- If a person now is receiving a public pension and truly believes it might be at risk inthe future, it would make sense to discount its future value. That might result in reducing expenditures now so that more can be put into investments that could take the place of lost pension income. It might mean taking more investment risk now--if you believe the pension haircut will come in 15-20 years, there is time to weather the volatility in equity prices expected of "riskier" assets in order to get the gains needed to meet spending requirements in later years.
- If a person is now receiving a public pension, they might consider selling it today to a private company and receive a lump sum, thus sticking somebody else in the sinking boat. I think this would likely be a really bad idea, since you'd be very unlikely to get a good deal, especially with today's low interest rates.

- Are other countries in better shape? Do we have reason to believe their economies will be sufficiently insulated from ours so they will do relatively better? Maybe buy stocks of companies based there, and denominated in their currencies.



These are things that occur to me, I'm sure there are other, better ideas. But the opening proviso stands--is there really reason to think we know better than the market? I think it may make sense to take steps if you're at particularly high risk, or if "insurance" can be had at very low cost.
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Old 01-18-2019, 10:12 AM   #13
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Of course, this leads to another question. So what are some portfolio considerations that could be / should be employed to mitigate the risk? Staying with the public pension issue, it seems best to be very careful or even stay away from municipal bonds.

I agree, but I think municipal bonds funds are still safe, or at least safer than individual bonds, as the risk is more spread out and an individual state or bond issue will have less of an impact.
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Old 01-18-2019, 10:18 AM   #14
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I wasnít thinking it would work, I just think the path of least resistance from a political point of view is to crank up the printing presses. I sure hope thereís a better solution found, one that actually would work. Of course the states canít print money, so they will be left without that option and likely have to raise taxes significantly. And as weíve seen in Detroit, it gets to the point where those that are left canít sustain the tax burden.
Interesting to note that Detroit pensioneers took a small hit of 5% or so while bond holders got hammered.
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Old 01-18-2019, 10:23 AM   #15
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I'm from and currently live in Illinois. Our fiscal health for 2018 was #50 in the country. My SIL is a retired teacher. She retired at 55 with 60K/year + health insurance for life. Our new governor, JB Pritzker has a fiscal mess on his hands, with the pension system draining our state. I imagine our taxes will skyrocket. We already pay $5600/year in property taxes for a small ranch house.
Not sure about city of Chicago teachers but most retired city of Chicago employees no longer get retiree health care. But they were offering a generous bc/bs package of 3600 a month for annuitant plus family.
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Old 01-18-2019, 10:27 AM   #16
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For years and years Illinois had an artificially low tax rate of a flat 3% across all incomes because the legislators weren't making annual contributions to the pensions. Some people think public service is free.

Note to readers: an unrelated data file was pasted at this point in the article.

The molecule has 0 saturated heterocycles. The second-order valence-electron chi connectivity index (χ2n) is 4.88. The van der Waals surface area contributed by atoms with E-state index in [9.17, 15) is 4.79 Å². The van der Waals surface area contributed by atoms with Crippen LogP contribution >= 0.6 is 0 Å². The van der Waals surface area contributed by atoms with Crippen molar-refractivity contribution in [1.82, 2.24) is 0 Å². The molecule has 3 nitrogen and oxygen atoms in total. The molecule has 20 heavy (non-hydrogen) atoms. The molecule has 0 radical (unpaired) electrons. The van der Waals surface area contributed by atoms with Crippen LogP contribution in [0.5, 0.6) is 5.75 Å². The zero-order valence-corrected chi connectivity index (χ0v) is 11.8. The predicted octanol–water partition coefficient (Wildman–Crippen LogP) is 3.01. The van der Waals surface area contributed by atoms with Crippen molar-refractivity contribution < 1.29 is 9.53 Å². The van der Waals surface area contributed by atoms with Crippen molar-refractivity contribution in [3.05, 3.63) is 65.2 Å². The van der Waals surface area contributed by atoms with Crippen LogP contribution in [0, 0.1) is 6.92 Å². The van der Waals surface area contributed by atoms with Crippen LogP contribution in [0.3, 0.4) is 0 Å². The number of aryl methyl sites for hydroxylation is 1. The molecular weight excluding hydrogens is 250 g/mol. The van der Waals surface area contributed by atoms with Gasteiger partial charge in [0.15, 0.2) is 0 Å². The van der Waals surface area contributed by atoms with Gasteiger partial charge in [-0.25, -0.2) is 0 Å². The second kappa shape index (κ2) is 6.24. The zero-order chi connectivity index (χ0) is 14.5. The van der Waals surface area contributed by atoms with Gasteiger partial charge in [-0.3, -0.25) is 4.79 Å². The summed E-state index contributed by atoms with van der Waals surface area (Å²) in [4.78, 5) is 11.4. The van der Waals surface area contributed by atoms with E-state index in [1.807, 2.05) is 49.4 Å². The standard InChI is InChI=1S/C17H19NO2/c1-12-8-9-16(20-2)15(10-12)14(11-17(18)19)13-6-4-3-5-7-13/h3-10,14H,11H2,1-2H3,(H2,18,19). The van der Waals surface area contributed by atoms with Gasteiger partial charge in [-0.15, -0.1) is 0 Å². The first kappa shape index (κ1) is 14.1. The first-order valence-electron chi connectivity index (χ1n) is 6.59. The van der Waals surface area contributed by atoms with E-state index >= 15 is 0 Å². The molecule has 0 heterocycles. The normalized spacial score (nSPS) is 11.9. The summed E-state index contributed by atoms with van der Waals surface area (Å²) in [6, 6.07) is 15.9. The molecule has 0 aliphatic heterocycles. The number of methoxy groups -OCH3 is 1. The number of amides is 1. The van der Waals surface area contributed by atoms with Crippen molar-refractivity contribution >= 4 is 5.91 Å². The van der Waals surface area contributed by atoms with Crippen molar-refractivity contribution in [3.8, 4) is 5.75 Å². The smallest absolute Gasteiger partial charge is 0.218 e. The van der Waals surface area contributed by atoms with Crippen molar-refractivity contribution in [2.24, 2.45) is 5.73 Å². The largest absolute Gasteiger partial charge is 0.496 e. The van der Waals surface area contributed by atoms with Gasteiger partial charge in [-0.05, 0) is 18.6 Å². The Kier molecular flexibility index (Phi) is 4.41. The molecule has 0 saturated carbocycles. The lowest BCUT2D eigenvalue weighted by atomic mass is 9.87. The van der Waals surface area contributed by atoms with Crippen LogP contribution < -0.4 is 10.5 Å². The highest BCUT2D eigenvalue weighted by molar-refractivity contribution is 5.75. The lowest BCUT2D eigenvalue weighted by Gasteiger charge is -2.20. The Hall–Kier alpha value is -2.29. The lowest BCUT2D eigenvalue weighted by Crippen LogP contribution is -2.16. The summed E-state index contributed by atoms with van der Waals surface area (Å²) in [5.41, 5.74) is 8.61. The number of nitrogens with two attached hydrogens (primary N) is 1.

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Old 01-18-2019, 10:28 AM   #17
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Originally Posted by Rianne View Post
I'm from and currently live in Illinois. Our fiscal health for 2018 was #50 in the country. My SIL is a retired teacher. She retired at 55 with 60K/year + health insurance for life. Our new governor, JB Pritzker has a fiscal mess on his hands, with the pension system draining our state. I imagine our taxes will skyrocket. We already pay $5600/year in property taxes for a small ranch house.
My sister and BIL still own a house in Illinois... they moved to Texas about 4 years ago and have kept the house... their two sons live there. I can see property values in Illinois cratering at some point... I'm surprised that they haven't sold to eliminate their exposure.
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Old 01-18-2019, 10:43 AM   #18
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Not to put a damper on an already scary proposition.....just wait for a major correction/recession. Then you'll see unfunded liabilities jump up.
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Old 01-18-2019, 10:47 AM   #19
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Not to put a damper on an already scary proposition.....just wait for a major correction/recession. Then you'll see unfunded liabilities jump up.
Agreed.....but during this 10 year bull run why didn't these funds sky rocket.
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Old 01-18-2019, 11:43 AM   #20
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For years and years Illinois had an artificially low tax rate of a flat 3% across all incomes ..... Some people think public service is free.


Seven states have no personal income tax:

Wyoming.
Washington.
Texas.
South Dakota.
Nevada.
Florida.
Alaska.


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For years and years Illinois had an artificially low tax rate of a flat 3% across all incomes because the legislators weren't making annual contributions to the pensions. ....
Separate issue.

And I suspect if the legislatures did make all the contributions they were supposed to, that they would have had to raise taxes at that time. Hmmm, maybe that would have drawn more attention to the pension issue? Hmmmm, now who would not want that attention? Maybe those in line for those pensions?

AFAIK, the unions at the time did not make a big stink about skipping the contributions (correct me, with references, if I'm uninformed on that). Maybe they didn't want the attention? Maybe they decided to rely on the IL State constitutional guarantee?